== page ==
Educator Offers Tips for an Easy and Harmonious Living
by David Horgan
moving a parent in and making a life altering change to the
family harmony, there are many things to consider. Inviting
an elderly parent to move in has far reaching implications
on every aspect of your life, from financial impact to
changing family dynamics, from role re-assignment to safety
issues, from power struggles to eroding privacy.
• Be Open: Have a clear and open discussion
with your family, siblings, spouse, kids, and ultimately
your parent, to decide if making the move is the right
decision for all parties involved. Discuss:
a. The pros and cons
b. The different ways this move will effect the family
c. The ways each family member’s routines may be
d. Expectations that may differ from “the way things
have always been”
e. Any possible monetary issues that could arrive
f. Compromises that each family member will have to make
Management: An elderly parent is apt to have a litany of
doctor appointments, medication, and needs.
a. With the help of medical and geriatric care
professionals, assess your parent’s medical needs and
gain a clear understanding of how those needs will
affect you and your family.
b. Gather all possible medical resources, containing
both specific people and organizations, to minimize
frustrations as well as possible mistakes.
c. Use your support network to create and implement a
plan as well as back-up plans.
Day: Moving is stressful under any circumstance. Moving
in an aging parent entails a permanent lifestyle change and
one that may be met with resistance, which can make it even
more difficult. Plan for every detail upfront to minimize
the potential strife.
a. Ready yourself for volatile emotions and flaring
tempers from all parties.
b. Use your utmost compassion and support when you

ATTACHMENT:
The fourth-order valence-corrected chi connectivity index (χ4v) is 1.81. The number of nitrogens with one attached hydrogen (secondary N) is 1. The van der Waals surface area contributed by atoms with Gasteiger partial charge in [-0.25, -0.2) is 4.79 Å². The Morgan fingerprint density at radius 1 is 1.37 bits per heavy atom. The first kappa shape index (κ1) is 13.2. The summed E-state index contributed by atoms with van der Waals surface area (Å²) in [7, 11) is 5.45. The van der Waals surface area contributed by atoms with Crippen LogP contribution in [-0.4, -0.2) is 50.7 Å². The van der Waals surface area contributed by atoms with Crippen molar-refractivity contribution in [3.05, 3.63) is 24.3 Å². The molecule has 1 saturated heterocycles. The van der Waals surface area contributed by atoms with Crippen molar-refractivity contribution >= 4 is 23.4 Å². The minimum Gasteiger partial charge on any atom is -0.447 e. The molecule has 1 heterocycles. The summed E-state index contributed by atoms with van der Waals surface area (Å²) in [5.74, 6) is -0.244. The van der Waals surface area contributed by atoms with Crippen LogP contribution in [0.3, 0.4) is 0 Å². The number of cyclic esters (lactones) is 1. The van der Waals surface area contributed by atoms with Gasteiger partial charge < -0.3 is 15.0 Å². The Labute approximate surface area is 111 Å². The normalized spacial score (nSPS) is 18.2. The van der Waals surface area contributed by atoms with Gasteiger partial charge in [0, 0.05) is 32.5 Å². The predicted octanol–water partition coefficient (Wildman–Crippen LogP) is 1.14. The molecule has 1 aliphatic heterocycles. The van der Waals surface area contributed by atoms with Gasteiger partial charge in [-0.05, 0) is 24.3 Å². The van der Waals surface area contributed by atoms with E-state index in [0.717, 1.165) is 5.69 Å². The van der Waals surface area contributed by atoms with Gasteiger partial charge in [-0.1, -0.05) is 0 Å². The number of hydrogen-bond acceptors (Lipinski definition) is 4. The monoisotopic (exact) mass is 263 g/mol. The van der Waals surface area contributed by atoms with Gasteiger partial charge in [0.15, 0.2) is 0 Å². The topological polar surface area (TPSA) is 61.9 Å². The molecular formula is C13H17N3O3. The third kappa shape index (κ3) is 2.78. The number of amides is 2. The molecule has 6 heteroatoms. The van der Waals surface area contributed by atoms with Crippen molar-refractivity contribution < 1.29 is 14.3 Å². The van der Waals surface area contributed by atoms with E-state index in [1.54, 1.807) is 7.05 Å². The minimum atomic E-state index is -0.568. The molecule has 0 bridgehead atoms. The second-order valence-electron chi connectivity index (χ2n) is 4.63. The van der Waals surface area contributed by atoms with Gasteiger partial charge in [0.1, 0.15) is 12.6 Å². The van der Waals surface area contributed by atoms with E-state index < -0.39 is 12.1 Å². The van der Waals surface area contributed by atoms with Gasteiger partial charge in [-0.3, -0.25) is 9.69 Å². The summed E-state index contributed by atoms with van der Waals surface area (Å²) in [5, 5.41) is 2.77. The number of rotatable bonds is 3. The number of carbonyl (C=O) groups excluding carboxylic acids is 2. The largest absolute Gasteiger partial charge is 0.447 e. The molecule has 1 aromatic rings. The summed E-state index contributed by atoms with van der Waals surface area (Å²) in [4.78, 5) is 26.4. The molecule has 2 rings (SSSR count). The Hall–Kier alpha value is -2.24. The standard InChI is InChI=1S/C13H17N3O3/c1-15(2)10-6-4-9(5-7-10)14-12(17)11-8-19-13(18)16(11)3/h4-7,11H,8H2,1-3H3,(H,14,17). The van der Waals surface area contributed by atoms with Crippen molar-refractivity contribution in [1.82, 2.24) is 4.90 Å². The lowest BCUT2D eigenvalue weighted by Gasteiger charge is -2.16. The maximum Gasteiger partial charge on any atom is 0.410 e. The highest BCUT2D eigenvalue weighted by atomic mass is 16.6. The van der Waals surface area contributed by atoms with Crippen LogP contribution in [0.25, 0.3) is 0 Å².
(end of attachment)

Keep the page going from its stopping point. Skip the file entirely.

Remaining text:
decide what stays and what goes.
c. The move may not have been a parent’s first choice.
Avoid sweeping decisions, such as throwing away
Grandma’s 50 year-old collection of National Geographics,
without discussing it with her first.
d. Decide ahead of time on furniture placement.
e. Make a disbursement plan for who gets items that
cannot fit into your house. (Storage, give away, other
House Rules: Your parent is used to running the
household with his/her own rules. Everyone must openly
acknowledge that each family member must compromise to make
the new living arrangement successful. It is important to
create a plan that is respectful to all parties, so your
parent doesn’t feel slighted and uncomfortable as the
“newcomer” to your home. You also want to make sure that you
and your spouse do not feel like outsiders. Decide on:
b. Who waters the plants and feeds the cat etc.
c. Who helps and who doesn’t help in the kitchen
d. How you like laundry done
e. Bathroom etiquette
f. What you make for dinner and what time
g. When are lights out, and television off
About the Author
David Horgan is an award-winning medical educator, filmmaker
and director who shares his firsthand account of
what to do, what not to do, and what can happen (the good
and the bad) in his book When Your Parent Moves In. Mr.
Horgan is also Media Director for Project-13, a non-profit
drop out prevention program in Holyoke, Ma that reaches
inner-city kids through film and music production as well as
practical work experience.
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